Despite heavy rains and rough climbs, ‘Operation Arrowhead’ a success

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By Vishani Ragobeer

Each year, as part of Guyana’s independence anniversary, soldiers trek through the Pakaraima mountains to get to the top of Mount Ayanganna, one of the highest peaks in the country, to plant the country’s national flag – the Golden Arrowhead. This is known as ‘Operation Arrowhead’.

In 2020, due to the uncertainty of how the novel coronavirus would spread from person to person and what lasting effects the disease might have on infected people, the annual flag-raising operation was deferred. And so, the Golden Arrowhead that was hoisted in 2019 was left atop the mighty mountain for another year.

As Guyana prepared to celebrate its 55th anniversary as an independent nation, this year, a team of soldiers set out to raise the flag once more.

According to Staff Sergeant Ryan Tappin, the journey up the mountain and then down again was a gruelling one. He related that at times, he could not feel his arms nor his legs. There was also the constant rainfall and a pervasive coldness that was, of course, exacerbated the higher they all climbed.  Still, Tappin said the soldiers marched on.

“You begin with a steady climb… and before you know it, you’re looking down and you see the clouds below you,” Tappin recounted to the News Room on Saturday, after he returned to the Guyana Defence Force (GDF) Air Station London, at Timehri, East Bank Demerara.

Part of the group of soldiers on Operation Arrowhead 2021, who were soaked at the time, atop Mount Ayanganna just after hoisting the Golden Arrowhead (Photo: Guyana Defence Force)

Though the climb had its challenges, Tappin said that he motivated himself by remembering the significance of what he was doing for the GDF, but also for the entire nation.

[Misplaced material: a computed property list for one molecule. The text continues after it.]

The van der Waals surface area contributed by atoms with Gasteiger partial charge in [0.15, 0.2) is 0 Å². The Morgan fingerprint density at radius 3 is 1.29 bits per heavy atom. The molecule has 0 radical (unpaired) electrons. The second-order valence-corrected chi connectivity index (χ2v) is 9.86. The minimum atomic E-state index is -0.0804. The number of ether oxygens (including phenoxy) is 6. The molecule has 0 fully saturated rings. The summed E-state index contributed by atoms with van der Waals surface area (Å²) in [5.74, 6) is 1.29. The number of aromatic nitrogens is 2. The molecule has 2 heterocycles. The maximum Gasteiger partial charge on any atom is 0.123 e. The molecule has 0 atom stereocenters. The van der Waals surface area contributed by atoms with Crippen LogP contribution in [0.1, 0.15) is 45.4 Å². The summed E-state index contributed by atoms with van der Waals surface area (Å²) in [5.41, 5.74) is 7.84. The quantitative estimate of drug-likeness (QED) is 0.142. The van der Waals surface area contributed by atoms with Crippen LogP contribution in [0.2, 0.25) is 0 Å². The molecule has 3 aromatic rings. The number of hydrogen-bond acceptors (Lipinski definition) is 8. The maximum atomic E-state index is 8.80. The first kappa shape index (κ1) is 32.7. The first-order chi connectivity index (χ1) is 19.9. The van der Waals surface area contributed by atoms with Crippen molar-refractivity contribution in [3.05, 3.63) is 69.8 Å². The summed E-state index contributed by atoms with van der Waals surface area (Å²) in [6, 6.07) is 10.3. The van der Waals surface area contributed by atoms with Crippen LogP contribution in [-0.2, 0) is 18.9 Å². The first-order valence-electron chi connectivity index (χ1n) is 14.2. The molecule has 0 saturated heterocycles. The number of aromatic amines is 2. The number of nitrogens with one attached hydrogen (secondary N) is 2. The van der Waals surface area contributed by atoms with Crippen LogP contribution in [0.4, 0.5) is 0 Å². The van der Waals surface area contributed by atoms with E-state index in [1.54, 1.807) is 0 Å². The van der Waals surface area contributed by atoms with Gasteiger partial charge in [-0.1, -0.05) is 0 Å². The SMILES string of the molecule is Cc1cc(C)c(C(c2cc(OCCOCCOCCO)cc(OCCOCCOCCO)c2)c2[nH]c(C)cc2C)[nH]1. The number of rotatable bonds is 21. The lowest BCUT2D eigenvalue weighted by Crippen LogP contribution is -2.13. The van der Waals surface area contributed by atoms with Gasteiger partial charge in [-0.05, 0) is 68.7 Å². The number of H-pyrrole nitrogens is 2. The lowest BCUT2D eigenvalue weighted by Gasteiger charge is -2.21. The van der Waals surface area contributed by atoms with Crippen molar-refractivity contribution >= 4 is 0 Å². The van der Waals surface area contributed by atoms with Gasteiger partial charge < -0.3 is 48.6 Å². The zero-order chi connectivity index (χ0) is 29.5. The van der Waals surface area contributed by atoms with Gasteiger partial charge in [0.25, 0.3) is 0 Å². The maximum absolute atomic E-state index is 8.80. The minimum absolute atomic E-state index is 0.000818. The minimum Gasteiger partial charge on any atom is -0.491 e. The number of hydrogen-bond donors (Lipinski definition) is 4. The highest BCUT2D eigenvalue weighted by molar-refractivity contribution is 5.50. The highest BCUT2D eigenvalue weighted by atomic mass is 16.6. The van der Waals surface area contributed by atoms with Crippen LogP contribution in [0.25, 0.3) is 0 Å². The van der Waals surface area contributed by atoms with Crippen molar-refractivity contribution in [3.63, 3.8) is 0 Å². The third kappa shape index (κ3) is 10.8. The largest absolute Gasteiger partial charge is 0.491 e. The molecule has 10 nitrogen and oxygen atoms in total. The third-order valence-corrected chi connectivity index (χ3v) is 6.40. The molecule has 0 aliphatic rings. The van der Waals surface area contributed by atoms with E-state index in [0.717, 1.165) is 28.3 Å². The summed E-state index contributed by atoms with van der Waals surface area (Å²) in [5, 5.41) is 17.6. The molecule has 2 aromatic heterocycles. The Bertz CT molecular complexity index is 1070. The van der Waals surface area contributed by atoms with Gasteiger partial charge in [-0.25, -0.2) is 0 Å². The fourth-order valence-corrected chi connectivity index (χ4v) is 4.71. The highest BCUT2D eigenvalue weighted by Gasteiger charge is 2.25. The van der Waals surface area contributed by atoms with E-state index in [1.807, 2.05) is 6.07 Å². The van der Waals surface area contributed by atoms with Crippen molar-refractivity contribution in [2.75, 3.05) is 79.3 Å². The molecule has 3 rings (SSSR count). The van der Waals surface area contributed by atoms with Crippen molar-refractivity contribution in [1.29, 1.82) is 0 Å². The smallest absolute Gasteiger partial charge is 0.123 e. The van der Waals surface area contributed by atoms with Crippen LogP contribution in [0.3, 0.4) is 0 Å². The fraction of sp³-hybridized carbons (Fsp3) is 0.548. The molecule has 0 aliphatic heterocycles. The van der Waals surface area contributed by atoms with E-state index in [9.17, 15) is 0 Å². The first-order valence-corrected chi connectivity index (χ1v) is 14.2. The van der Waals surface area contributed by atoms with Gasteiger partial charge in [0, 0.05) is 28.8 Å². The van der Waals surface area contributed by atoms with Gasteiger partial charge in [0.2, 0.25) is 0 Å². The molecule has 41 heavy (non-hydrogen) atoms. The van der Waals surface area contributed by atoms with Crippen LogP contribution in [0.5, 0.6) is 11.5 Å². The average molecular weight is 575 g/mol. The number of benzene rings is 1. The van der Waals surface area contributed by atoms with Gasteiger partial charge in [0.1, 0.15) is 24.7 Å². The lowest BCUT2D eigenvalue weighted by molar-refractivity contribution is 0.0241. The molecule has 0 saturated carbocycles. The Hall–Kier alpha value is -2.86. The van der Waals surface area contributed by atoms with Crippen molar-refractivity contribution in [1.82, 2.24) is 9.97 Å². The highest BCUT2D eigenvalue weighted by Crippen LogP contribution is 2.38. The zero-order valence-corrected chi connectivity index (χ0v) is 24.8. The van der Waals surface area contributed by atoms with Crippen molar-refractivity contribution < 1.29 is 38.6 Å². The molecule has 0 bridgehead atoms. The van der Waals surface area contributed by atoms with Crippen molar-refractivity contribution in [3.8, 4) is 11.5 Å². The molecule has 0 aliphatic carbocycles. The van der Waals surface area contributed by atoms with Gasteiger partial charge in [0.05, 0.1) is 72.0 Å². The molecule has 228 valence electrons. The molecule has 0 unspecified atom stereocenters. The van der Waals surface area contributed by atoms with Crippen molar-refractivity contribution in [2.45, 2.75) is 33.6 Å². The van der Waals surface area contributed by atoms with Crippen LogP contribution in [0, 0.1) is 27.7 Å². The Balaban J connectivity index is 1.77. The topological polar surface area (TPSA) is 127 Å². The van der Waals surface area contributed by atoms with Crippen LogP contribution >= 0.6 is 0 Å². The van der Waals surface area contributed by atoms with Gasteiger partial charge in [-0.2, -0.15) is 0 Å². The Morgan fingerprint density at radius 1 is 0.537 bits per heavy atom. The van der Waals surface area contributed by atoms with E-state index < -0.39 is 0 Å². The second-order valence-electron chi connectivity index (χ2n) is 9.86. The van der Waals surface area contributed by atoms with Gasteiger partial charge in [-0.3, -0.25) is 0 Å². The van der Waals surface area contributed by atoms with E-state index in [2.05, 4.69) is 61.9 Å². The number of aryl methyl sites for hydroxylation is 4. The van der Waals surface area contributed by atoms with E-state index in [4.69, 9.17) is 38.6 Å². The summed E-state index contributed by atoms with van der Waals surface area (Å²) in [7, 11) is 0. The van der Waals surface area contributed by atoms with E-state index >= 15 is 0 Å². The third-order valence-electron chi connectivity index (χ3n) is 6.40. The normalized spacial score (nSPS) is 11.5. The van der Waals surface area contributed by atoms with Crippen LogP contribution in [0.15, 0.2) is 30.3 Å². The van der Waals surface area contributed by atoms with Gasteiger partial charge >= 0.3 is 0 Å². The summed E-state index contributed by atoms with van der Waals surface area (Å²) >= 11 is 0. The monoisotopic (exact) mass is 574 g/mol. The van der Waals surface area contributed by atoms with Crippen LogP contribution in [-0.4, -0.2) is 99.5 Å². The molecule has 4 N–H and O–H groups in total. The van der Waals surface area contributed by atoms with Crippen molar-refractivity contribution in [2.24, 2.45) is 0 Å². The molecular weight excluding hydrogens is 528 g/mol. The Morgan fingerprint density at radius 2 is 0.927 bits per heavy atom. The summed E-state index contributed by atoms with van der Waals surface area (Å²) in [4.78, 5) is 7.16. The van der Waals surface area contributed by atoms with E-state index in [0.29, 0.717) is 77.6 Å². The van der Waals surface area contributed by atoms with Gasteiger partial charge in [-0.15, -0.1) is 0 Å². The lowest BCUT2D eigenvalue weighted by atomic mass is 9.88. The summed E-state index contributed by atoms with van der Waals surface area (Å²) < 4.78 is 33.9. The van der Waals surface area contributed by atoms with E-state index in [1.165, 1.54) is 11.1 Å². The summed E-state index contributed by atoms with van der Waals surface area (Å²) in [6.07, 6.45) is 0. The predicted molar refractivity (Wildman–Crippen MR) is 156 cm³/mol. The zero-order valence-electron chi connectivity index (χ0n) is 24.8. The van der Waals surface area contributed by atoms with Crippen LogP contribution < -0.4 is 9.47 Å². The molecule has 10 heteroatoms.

“It is a legacy and an honour for a soldier to say that ‘I climbed to the top of Mount Ayanganna and raised the flag in honour of our independence anniversary’,” the soldier affirmed.

Sub-lieutenant, Brian Canterbury, who led the expedition, also acknowledged that the journey was challenging, but credited the team’s success to the cooperation and perseverance that united the group. He also related that the men showed “great discipline” throughout the operation.

Importantly, Canterbury said that the national flag itself served as a source of strength for the team. He was reminded of the zeal and strength that the black triangle on the five-coloured flag represents.

“It shows that through hard work, you can achieve anything,” the Sub-lieutenant told the News Room.

Though one soldier fell ill and had to be evacuated, Staff Sergeant Alias Raphael, who was also the medic on the journey, said that the men managed to successfully complete the journey while keeping safe.

Upon their return on Saturday, Canterbury brought back the 2019 flag. He presented it to Lieutenant Colonel Denzel Carmichael, who is the GDF’s Staff Officer-in-charge of Operations and Training.

The delivery of this flag proves that the team was successful in their endeavours. At Air Station London, Carmichael told the soldiers that their accomplishment illustrates the GDF’s capabilities.

“What you have done and that has been showcased to the public, demonstrates the GDF’s resolve to accomplish any mission, whether it be to the highest mountain Ayanganna, or the deepest river, the Pomeroon.

“Wherever the fight is, or the mission is, you have demonstrated that we can take the fight to wherever it is,” the Lieutenant Colonel highlighted.

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